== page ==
Before there were famous modern-day street photographers like Scott Schuman of The Sartorialist, there was Garry Winogrand.
Never heard of him? Honestly, neither had we. But Winogrand was one of the most influential and prolific urban shutterbugs of the 20th century. And now there is a captivating retrospective of his life’s work at the SFMOMA.
Throughout the ’50s, ’60s and ’70s, Winogrand captured American life on the streets of major cities, exploring the complex social issues of those tumultuous eras. He was fascinated by how people behaved in public--whether at presidential rallies or in Western boomtowns.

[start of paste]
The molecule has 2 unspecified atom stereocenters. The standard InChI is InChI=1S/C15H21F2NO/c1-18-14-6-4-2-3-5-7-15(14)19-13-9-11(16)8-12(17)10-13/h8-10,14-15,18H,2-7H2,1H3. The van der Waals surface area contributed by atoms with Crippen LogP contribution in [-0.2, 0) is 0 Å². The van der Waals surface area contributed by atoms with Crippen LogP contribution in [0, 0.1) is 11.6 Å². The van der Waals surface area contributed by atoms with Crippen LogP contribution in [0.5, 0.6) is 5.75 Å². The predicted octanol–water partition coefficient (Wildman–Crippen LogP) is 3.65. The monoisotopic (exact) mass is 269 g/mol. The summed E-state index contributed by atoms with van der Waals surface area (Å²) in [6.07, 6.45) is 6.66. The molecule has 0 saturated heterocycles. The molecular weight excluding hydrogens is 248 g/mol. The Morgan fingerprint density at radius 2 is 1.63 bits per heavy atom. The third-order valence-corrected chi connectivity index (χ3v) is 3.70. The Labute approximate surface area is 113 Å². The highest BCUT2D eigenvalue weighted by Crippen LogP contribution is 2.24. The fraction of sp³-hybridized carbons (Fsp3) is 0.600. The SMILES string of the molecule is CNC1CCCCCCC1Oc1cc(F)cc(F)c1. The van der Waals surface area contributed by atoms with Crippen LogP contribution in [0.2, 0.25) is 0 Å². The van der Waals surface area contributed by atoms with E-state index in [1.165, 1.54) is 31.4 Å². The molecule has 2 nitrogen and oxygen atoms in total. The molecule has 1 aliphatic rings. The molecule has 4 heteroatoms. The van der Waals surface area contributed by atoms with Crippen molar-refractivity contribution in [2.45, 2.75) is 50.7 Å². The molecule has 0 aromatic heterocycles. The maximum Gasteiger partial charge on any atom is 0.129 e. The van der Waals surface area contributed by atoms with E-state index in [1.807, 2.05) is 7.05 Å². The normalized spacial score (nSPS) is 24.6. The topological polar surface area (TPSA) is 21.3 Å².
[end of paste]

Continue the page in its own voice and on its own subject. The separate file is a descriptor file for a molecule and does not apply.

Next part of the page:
The exhibit is sweeping and showcases Winogrand’s ability to relay an incredible range of emotional depth in his photos, which waver between exuberant and disturbing, historic and intimate.
We were entranced by one photo in particular, entitled "Coney Island, New York, ca. 1952." In it, a young man hoists a woman up above the water--such a carefree gesture, and yet the photo pulsates with an animalistic energy and simultaneous vulnerability.
As Winogrand said before he died in 1984, “Sometimes I feel like the world is a place I bought a ticket to. It’s a big show for me, as if it wouldn’t happen if I wasn’t there with a camera.”